Friday, March 14, 2014

God and Infinity

The first one is pretty good on God and Infinity and the second one is pretty good on the problem of evil and God:

History of Liberalism

This is a student film but it's got lots about the stuff we talk about:

Chomsky and Democracy and Liberalism

This is a composite of various interviews with Chomsky. Lots and lots of good stuff here:

Friday, February 28, 2014

Monday, February 17, 2014

Foucault Documentary

Well, we dip in and out of Foucault all the time and, while this is limited to certain aspects of his Philosophy only, it's not a bad start...

Friday, December 13, 2013

Descent Into Tyranny (etc)

Well, this is hardly pure philosophical reasoning and is chock-full of bias but it is an excellent introduction into the basic debate about Liberty...
And here's a sort of solution to the problems. Again, a sideswipe of (perhaps) biased reasoning but...

Friday, December 06, 2013

Monday, November 25, 2013

Friday, November 22, 2013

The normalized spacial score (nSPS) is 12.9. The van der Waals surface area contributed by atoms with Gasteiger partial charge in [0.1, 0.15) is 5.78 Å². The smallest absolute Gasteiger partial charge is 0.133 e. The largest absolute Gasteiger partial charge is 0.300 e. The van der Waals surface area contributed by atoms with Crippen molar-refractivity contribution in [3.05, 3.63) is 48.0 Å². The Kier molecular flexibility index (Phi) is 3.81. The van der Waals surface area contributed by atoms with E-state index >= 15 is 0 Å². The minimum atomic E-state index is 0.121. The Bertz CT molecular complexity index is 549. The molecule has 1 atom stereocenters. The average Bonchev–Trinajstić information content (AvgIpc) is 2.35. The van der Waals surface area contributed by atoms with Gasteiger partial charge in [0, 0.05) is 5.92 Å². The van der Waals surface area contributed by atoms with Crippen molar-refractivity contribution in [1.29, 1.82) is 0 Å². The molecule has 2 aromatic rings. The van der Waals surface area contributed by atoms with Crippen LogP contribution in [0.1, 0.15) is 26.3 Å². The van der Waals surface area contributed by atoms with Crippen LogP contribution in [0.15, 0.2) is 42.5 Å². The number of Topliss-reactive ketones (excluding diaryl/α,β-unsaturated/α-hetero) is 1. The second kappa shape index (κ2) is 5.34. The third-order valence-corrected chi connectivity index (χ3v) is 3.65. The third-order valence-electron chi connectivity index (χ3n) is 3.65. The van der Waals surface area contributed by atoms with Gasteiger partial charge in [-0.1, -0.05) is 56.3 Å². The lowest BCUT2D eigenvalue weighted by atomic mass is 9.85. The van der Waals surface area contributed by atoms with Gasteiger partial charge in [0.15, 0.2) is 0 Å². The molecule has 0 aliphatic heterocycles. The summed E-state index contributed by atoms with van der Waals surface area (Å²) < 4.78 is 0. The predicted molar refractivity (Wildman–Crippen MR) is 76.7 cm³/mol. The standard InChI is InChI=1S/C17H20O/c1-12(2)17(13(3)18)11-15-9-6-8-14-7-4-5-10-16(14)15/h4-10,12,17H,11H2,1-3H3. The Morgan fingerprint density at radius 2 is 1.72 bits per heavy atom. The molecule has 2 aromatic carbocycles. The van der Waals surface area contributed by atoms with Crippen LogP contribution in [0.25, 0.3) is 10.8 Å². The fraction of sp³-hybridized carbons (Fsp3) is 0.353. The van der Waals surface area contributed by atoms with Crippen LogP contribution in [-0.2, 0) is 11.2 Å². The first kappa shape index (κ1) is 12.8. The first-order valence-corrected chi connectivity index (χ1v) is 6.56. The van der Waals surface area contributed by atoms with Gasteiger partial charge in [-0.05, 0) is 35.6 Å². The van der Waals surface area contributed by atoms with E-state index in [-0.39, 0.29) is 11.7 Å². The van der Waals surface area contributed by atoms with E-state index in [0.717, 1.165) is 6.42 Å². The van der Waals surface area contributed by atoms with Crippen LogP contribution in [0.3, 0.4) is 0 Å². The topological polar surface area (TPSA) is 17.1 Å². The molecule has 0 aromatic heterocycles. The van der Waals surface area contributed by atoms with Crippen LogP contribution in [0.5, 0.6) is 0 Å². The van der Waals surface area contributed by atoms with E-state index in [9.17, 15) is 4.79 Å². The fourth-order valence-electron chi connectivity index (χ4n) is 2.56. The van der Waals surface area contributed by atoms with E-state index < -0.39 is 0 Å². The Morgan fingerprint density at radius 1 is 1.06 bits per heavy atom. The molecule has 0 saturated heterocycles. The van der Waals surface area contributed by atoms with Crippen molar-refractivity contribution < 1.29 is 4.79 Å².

Is Anything Real?

Bits and bobs of this are very relevant to Reason and Experience and Knowledge of the External World some is more Psychology but interesting stuff. Thanks to Nina for telling me about this!

Thursday, November 14, 2013

Buckets Of Podcasts

There's lots of podcasts on all kinds of Philosophical things here.... Listen to some.

Monday, November 11, 2013

Zizek, language and violence

"What if, however, humans exceed animals in their capacity for violence precisely because they speak? As Hegel was already well aware, there is something violent in the very symbolisation of a thing, which equals its mortification. This violence operates at multiple levels. Language simplifies the designated thing, reducing it to a single feature. It dismembers the thing, destroying its organic unity, treating its parts and properties as autonomous. It inserts the thing into a field of meaning which is ultimately external to it. When we name gold “gold,” we violently extract a metal from its natural texture, investing into it our dreams of wealth, power, spiritual purity, and so on, which have nothing whatsoever to do with the immediate reality of gold."

Slavoj Žižek, Violence

Wednesday, October 23, 2013

Monday, October 21, 2013

Tuesday, October 01, 2013

The Krill, Free Will & Ontological Insecurity

OK... not specifically relevant to any one section of our course but partly relevant to all parts of our course...

Tuesday, September 24, 2013